This felt AWESOME. A vast improvement over last week - I was dying on Tuesday about midway through my 3rd 200. Today, I was practically unphased after 2x200. We got to the pool a bit late and so I made the executive decision to turn my last 400 into a solid set. I got into such a groove, knowing I was swimming faster than I had on Tuesday. Knowing I was up against a time limit, I wanted to get my yardage in, so I sprinted the last 50 yards - perhaps not an all-out sprint, but I amped it up quite a bit. Nice to know I can still dig deep at the end of a long-ish set. Now if I can do it after an 800, then I'll be impressed. If I can do it after a 1600 I'll be freaking insane with glee!
Warmup: 5 minutes easy spin (low resistance)
Main Set: 20 minute tempo ride (normal cadence +/- 88 RPM, medium resistance)
Mini-Brick: 10 minutes run/walk
Cooldown: 5 minutes walk
Total: 40 minutes
OW! Bike butt! First time on a spinner since...the stone ages. 20 minutes at a normal cadence was enough for me today. The spinners don't have computers so I can't check my mileage, but the time felt good - and I'll throw some hill intervals on next time I have a standalone bike. For now as a swim followup, it was all good. My calves cramped up like nobody's business when I tried to run - so a nice long stretch will be in order tonight, and hopefully everything else loosens up in the next few days.
All of her friends are lovely people who are imaginitive, friendly and intelligent. Special props to the boy, who seemed comfortable enough to meet all these new people, and step out of his comfort zone for a rousing game of Cranium. Originally this was to be a video game night but Cranium finished at 11:30 and the both of us were bushed. (Past our bedtimes, yo.)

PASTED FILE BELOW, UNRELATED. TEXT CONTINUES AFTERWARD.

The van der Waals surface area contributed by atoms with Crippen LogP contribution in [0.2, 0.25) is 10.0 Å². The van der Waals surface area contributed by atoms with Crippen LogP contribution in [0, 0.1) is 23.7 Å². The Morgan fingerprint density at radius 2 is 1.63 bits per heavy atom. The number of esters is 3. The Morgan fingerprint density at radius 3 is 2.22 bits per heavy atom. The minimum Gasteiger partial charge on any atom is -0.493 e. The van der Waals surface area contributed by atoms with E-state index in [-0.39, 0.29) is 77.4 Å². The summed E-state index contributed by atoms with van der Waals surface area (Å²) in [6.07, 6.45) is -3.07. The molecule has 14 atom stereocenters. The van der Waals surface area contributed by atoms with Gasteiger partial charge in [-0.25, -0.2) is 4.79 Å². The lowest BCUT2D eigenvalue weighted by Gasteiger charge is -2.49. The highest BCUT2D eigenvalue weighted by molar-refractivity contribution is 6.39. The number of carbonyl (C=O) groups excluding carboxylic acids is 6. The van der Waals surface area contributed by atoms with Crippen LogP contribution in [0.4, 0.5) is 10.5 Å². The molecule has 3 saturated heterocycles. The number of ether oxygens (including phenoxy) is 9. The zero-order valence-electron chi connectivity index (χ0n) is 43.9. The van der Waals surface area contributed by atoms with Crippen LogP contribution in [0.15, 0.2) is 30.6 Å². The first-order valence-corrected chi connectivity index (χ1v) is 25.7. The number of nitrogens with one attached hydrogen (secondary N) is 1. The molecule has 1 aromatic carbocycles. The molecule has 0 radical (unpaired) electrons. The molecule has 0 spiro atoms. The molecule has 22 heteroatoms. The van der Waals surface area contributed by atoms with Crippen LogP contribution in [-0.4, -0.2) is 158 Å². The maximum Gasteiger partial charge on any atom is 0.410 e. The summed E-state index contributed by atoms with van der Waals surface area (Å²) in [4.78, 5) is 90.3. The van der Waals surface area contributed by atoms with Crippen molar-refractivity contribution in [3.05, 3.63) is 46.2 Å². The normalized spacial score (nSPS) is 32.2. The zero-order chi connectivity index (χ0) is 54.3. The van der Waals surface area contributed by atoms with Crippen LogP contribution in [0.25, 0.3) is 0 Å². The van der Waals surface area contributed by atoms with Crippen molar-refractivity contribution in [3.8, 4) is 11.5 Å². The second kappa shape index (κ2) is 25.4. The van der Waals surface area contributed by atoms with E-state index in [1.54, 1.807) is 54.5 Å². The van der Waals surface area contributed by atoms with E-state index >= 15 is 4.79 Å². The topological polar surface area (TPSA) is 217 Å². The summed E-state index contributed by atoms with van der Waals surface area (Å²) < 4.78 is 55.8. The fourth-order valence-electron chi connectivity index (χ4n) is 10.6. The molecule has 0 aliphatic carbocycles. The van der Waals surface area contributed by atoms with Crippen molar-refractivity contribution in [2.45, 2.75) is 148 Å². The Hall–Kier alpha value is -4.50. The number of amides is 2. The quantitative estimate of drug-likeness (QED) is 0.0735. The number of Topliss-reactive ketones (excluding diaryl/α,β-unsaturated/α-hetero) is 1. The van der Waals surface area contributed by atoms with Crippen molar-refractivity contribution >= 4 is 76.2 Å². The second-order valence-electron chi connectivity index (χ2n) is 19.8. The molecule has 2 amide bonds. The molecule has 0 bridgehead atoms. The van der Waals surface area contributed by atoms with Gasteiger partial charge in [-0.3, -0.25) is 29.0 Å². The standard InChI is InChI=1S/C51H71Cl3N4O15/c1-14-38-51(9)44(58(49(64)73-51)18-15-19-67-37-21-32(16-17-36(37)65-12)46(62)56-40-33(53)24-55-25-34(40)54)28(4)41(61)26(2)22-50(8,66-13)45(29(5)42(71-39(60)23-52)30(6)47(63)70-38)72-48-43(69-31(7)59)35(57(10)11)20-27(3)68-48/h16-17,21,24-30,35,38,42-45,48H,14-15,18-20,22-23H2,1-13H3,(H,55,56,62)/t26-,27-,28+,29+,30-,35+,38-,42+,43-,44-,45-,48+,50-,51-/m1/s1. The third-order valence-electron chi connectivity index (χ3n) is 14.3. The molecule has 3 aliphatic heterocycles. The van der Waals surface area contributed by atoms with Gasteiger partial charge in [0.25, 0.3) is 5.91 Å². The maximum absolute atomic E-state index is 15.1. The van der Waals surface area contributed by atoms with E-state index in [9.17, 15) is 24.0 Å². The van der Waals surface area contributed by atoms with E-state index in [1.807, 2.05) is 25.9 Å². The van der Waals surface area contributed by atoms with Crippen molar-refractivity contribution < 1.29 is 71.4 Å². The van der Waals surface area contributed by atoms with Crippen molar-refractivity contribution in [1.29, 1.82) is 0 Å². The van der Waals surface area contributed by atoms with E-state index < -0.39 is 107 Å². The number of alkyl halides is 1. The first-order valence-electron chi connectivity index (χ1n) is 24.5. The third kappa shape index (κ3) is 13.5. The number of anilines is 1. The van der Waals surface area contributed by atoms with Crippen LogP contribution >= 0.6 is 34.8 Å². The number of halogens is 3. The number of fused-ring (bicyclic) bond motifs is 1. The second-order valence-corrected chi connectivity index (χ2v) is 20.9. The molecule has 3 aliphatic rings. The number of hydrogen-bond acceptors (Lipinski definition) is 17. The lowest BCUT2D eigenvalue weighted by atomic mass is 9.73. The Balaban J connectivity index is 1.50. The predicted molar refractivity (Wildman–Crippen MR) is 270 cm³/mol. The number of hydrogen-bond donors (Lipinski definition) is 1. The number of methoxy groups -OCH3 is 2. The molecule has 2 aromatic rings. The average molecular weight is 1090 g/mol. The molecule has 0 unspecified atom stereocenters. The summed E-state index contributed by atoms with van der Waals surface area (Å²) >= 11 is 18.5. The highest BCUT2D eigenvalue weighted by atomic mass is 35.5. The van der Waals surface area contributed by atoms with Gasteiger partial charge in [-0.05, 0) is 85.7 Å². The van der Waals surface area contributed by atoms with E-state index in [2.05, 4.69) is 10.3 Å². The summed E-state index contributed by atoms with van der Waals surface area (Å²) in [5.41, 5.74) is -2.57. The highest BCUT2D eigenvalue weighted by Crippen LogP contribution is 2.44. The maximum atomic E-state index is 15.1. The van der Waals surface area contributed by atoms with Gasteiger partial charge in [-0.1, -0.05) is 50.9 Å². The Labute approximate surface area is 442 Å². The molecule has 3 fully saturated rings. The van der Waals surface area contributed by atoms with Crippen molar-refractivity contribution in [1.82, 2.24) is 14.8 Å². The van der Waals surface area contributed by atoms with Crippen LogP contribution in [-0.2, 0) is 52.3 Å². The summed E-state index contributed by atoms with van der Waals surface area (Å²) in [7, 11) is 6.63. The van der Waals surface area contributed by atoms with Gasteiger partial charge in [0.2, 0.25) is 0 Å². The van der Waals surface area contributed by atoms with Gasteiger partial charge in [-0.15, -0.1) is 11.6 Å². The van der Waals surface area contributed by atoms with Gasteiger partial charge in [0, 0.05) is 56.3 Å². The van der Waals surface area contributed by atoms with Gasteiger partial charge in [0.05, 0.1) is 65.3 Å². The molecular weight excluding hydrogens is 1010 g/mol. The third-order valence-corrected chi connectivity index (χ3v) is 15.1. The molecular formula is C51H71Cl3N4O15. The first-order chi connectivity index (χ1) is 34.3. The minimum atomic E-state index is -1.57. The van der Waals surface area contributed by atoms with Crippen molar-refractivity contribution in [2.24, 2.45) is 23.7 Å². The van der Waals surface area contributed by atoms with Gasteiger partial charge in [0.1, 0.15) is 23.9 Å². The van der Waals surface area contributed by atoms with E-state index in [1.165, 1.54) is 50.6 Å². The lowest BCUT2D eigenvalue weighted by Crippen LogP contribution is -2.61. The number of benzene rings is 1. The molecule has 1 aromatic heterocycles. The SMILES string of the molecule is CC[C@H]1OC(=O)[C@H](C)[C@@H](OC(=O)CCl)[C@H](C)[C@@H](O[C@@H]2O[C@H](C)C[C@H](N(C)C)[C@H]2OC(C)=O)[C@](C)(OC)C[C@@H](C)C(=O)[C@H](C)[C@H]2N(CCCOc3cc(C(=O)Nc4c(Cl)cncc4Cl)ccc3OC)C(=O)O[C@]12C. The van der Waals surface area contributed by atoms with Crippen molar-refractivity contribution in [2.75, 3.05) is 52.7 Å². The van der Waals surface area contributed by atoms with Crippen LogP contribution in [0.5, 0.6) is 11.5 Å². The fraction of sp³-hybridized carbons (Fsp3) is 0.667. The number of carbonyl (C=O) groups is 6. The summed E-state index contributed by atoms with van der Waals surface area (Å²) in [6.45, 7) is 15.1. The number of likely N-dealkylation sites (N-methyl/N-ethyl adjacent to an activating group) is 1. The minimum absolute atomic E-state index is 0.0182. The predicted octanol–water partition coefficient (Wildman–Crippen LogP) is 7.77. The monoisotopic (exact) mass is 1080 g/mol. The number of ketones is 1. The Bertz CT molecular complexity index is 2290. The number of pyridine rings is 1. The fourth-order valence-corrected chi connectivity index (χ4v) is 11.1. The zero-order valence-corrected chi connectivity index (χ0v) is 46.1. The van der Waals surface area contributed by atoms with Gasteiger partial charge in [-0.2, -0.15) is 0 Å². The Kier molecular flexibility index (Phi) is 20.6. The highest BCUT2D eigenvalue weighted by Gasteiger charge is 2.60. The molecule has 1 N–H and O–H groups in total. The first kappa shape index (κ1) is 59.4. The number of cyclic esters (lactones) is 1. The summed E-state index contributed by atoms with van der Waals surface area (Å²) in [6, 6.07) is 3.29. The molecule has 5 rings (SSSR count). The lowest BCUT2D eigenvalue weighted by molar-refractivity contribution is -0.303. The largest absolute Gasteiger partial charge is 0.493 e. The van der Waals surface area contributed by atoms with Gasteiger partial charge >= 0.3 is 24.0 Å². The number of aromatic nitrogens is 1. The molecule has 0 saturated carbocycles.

My contributions to the party (since one never shows up emptyhanded) were a bottle of Three Buck Chuck and this:
I reprised The Cake Is A Lie for Sooz because she, like the boy, is a gamer and would appreciate the Portal reference. Recipe below:
The Cake Is A Lie:
1 dozen cupcakes (homebaked or store-bought as a matter of taste and preference)
1 sheet CakeMate alphabetical birthday characters (must be the full alphabet)
Other decorations as desired.
Place one letter on each cupcake to spell out T-H-E C-A-K-E A. "IS" goes on one cupcake together, and "lie" is spelled L-I-3 (the letter set comes one "E" short.)
You may substitute "l33t" characters if the birthday gamer is sufficiently fluent in l33tsP3@K. Most of the time though, this birthday treat will have to be explained to those not in the know, and it's explanation enough without needing to explain "l33t" as well.
Happy Birthday, Sooz! You are an inspiration, academically, physically, mentally and emotionally. I'm so glad you decided to do the tri with me this summer - you're gonna rock on with your socks on. Except in the lake. Wet socks are never fun.
Wednesday, March 26, 2008
2. My favorite scent is vanilla, and I use it almost exclusively in my personal grooming products - deodorant, body wash, body spray, lotion and perfume.
3. I barely made it through this winter.
4. I recently found the connector cable for my camera. This is a good thing.
5. I have worn glasses since I was 15. I found out I needed them when I went to the DMV to get my learner's permit and failed the eye exam.
6. I wear a size 9 1/2 shoe.
7. My wedding scrapbook isn't done yet. We're coming up on our ninth anniversary.
8. I don't drink nearly enough water.
9. I've been seeing a counselor since January, to help me work out my mental issues and figure out why I'm depressed. We've identified a bunch of issues. She reads my blog. I don't hold back in my writing because of this. It's helping.
10. I have no excuse but money for this one: my favorite wine is either Beringer or Turning Leaf White Zinfandel.
Tuesday, March 25, 2008